I've actually been in the process of selling off a lot of my hardware and synths and going completely digital. After I finish up some of the projects I'm currently working on, I want to revamp my entire studio since I've been using the same Cakewalk DAW for the past twenty years. So I don't know what I would consider essential since I plan on upgrading everything later this year. I'll probably hold onto my XioSynth which I use for our live shows, but even that might get replaced by this V-Machine that I just got my hands on.
You guys have had a lot of opportunities to tour and remix some pretty big name industrial artists. What are some of your most memorable experiences? Who would you want to work with again? And if you could work with anyone who you haven't worked with yet, who would it be?
One time Rexx and myself, along with Daniel Myer (Haujobb), Andy LaPlegua (Combichrist), JD (Grendel), Pete Crane (Shiv-r), and Eric Gottesman (Everything Goes Cold) decided to perform some Scooter covers at the Kinetik Festival in Montreal just for fun. That got quite the reaction from the crowd, except for this one goth guy who was in the middle near the front. He looked so miserable that we would dare perform Scooter at an industrial festival. And also, working with everyone on the last Bruderschaft album was satisfying, albeit very time-consuming. But I don't know if I could name just one person I'd like to work with, since random opportunities come out of nowhere sometimes. Like a band I had never heard of, Season of Ghosts, reached out to me at the end of last year about having me do a remix for them, and I really like the way that track ended up sounding.
If you could tour anywhere in the world where you haven't toured yet, where would it be, and why?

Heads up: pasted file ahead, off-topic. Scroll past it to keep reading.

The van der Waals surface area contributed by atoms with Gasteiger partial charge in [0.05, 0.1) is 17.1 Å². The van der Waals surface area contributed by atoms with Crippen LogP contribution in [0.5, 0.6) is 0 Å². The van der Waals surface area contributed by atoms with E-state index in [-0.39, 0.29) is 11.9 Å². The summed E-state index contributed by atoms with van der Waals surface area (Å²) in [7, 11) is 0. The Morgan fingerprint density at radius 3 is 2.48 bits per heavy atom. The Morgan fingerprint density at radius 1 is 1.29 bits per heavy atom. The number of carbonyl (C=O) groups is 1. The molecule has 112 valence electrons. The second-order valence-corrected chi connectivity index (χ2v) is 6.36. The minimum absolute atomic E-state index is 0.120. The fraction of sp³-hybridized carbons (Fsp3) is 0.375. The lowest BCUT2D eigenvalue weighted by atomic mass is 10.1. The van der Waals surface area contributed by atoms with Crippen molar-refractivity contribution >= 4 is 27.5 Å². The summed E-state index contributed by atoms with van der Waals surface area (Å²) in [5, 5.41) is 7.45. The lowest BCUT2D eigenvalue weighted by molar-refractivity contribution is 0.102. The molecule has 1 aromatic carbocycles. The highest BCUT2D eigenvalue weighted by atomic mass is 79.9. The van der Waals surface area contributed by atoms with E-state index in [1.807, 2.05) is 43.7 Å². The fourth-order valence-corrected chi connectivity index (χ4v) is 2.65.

We've only performed at a festival in Peru before, so I think playing an entire tour of South America would be fun seeing as how we got a really nice response in Lima.
Other than what you currently produce, what other sorts of genres, instruments, and sounds would you like to use in the future?
I listen to a lot of hardstyle/hardcore and hardtechno/schranz which I've tried to incorporate some of those elements into some of our past mixes. But I'm not sure if I'll continue with that in the future since some of the new material I've written is too slow for those styles. I've also been considering trying to use a performance controller for composing once I get the new studio set up to see if I can shake up my writing process with some new ideas and a new approach.
When it comes to non-musical media, what sort of things (other politics) inspire you?
We still include spoken samples in our songs, whether they're from a movie or some political speech on YouTube or whatever. And sometimes I might hear a random pattern in the environmental noise of the city here in New York that might spark an idea. But the majority of ideas come from just playing around on the keyboard or guitar and improvising, as well as listening to a lot of other music in a lot of other styles.
With health factors being a huge focus right now in FGFC820, things have been in a bit of a limbo. Have you been continuing you write music on your own, while you wait for your partners recovery? Or have you been taking some time for yourself during this stressful time?
I've mainly been working on a forty-track collection of FGFC820 remixes that I want to release later this year in a special format. Some of it will be unreleased mixes, some of the mixes will be re-edited versions, and all of it will be remastered. I've also been composing new material for the next FGFC820 album as well as working on some solo projects that I'd like to release in the future, too.
Thank you so much for participating in this episode of Infidel Interviews. Any parting words for your fans, or my audience?
I'd just like to mention that if anyone would like to donate to Rexx Arkana's recovery from cancer surgery, they can do so at: www.gofundme.com/srzrhp6c
Follow FGFC820 on Facebook:
Download their releases on their official Bandcamp: